The solution to the obesity crisis lies with adults and parents, not the nanny state
What happens when the War on Christmas meets the War on Sugar?
We are about to find out. On 17 December, the Coca-Cola Christmas Truck (from the famous television commercials) will roll into Leicester on the final stop of its UK tour, bringing holiday refreshment to boys and girls in the Midlands. A lovely festive occasion, you might think.
Wrong. According to the League of Virtue-Signalling Health Nuts*, the Coca-Cola Christmas Truck is a menace, bringing nothing but dental cavities and Type II diabetes to the hapless people of Leicester – innocent and impressionable souls who have no option but to ceaselessly guzzle from any can of carbonated toxicity placed within arm’s reach. Yes, Evil Santa is on his way to waterboard your kids with unwanted soda.
Leading the moralising charge against Coca-Cola is Keith Vaz, who thinks that sugary drinks belong in a locked cupboard under the sink, next to household bleach and drain cleaner. From the BBC:
Keith Vaz insists he does not want to be a “killjoy”, but said the truck would send the wrong message in a city where Type 2 diabetes is rising and a third of children have tooth decay.
He predicts people will protest if the truck does come to the city.
[..] “I know people like special things happening at Christmas, but Coca-Cola are coming to promote their product and in each can of Coke there are seven teaspoons of sugar,” he said.
Meet sugar, the new asbestos.
Of course Keith Vaz has form when it comes to demonising Coca-Cola. The MP for Leicester East also protested loudly against the company’s sponsorship of the London Eye, on the basis that the presence of a red-hued circle on the London skyline would instantly hypnotise Londoners into a soda-consuming trance. Really, it’s beyond parody.
This is just the latest in a long line of attempts to get the already over-active British nanny state to regulate such things as how much sugar we consume, how and where we enjoy tobacco, when we are allowed to gamble and even when we can shop.
Just last month, celebrity chef Jamie Oliver gave evidence to a parliamentary health committee and called for a “sugar tax” to stop all of us uneducated plebs from getting too carried away with the Mars bars and sugary beverages (Oliver himself only uses Moral Sugar in his recipes and chain restaurants, naturally).
But an ostentatious concern for public health is only part of the story. Leicester also hosts one of Europe’s latest Diwali celebrations, where it is traditional to hand out – you guessed it – Indian sweets. Unsurprisingly, nobody is seeking to cancel Diwali or launching a public campaign aimed at Hindus, encouraging them to swap the gulab jamun for carrot sticks – because Diwali is not a global corporation, and many of the sweets are home made.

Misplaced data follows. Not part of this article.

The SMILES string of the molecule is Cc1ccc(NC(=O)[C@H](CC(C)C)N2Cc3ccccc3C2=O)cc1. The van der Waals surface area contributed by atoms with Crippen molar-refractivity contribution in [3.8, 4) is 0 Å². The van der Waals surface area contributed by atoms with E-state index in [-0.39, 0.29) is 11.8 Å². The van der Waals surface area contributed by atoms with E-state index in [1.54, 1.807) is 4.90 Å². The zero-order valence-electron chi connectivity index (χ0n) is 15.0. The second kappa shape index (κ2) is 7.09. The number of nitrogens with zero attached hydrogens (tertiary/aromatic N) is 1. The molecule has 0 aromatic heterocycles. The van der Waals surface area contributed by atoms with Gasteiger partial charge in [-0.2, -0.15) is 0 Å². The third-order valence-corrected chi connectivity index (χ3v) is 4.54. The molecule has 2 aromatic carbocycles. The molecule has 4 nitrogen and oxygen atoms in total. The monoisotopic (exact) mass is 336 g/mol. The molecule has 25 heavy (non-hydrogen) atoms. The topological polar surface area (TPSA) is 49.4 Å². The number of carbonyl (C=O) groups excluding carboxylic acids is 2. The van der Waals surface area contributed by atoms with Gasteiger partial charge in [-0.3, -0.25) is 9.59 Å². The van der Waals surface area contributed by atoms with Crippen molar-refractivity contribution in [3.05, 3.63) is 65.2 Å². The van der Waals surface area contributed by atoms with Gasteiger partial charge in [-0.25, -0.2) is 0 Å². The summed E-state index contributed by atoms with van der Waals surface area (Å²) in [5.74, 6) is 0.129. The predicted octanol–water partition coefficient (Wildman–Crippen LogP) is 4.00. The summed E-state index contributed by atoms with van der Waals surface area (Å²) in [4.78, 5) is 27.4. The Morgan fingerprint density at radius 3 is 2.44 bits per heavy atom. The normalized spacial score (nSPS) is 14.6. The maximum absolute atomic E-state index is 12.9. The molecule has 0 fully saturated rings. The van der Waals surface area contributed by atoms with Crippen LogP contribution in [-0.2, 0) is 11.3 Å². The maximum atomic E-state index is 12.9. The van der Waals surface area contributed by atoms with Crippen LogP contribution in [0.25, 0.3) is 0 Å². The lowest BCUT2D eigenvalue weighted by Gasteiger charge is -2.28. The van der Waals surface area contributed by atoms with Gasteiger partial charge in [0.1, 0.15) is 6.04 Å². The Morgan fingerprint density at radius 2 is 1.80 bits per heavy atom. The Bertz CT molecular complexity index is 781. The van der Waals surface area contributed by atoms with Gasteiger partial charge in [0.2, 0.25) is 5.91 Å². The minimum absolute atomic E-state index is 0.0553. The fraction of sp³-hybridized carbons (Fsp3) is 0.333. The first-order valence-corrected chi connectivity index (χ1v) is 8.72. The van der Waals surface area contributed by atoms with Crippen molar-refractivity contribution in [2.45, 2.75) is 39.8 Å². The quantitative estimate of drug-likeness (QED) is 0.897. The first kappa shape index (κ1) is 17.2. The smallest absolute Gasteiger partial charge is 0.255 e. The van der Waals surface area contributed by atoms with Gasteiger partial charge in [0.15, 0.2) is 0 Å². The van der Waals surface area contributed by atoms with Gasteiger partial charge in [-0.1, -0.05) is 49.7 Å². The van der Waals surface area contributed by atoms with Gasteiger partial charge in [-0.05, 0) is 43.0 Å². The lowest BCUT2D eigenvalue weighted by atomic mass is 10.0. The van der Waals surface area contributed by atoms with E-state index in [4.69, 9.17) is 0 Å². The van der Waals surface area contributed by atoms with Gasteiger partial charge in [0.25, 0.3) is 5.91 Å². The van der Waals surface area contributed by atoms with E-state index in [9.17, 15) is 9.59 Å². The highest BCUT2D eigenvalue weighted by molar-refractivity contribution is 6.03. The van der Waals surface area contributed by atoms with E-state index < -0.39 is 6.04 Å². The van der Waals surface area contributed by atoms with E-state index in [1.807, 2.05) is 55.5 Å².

No, the protests against the Coca-Cola Christmas truck are sadly just another case of left-wing virtue-signalling. Keith Vaz and most of the protesters know deep down that the only way to tackle the obesity crisis is for adults and parents to exercise greater responsibility over what they feed themselves and their children, sometimes facilitated by better and more accessible education. But that’s just too dull, so instead they have to invent the menace of the Great American Corporate Bogeyman coming to give our children diabetes as yet another excuse to suck the joy out of life.
There’s nothing wrong with enjoying a glass or two of Coca-Cola, especially at Christmas. What’s really dangerous is treating grown adults and teenagers like mindless lemmings liable to developing a soda addiction at the mere sight of a big red truck. But because people like Keith Vaz derive their power and authority from presuming to tell us how to behave, we can only expect more such finger-wagging, faux-outraged protests in the future.
Maybe better to send the Coca-Cola Christmas Armoured Personnel Carrier to Leicester in place of the truck this year, just in case things turn ugly.
* Not (yet) a real organisation.
First published at Conservatives for Liberty
Conservatives for Liberty are holding a lobby evening on Wednesday
25th November called Forgive us our Trespasses: The moral case for
choice and responsibility. This event gives you the opportunity to
hear from a number of MPs about why they believe in individual choice,
and to ask them any pressing questions you may have.
The evening will focus on freedom of choice and the belief that adults
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when it comes to products such as cigarettes, e-cigarettes, alcohol,
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Bottom Image: coca-cola.co.uk
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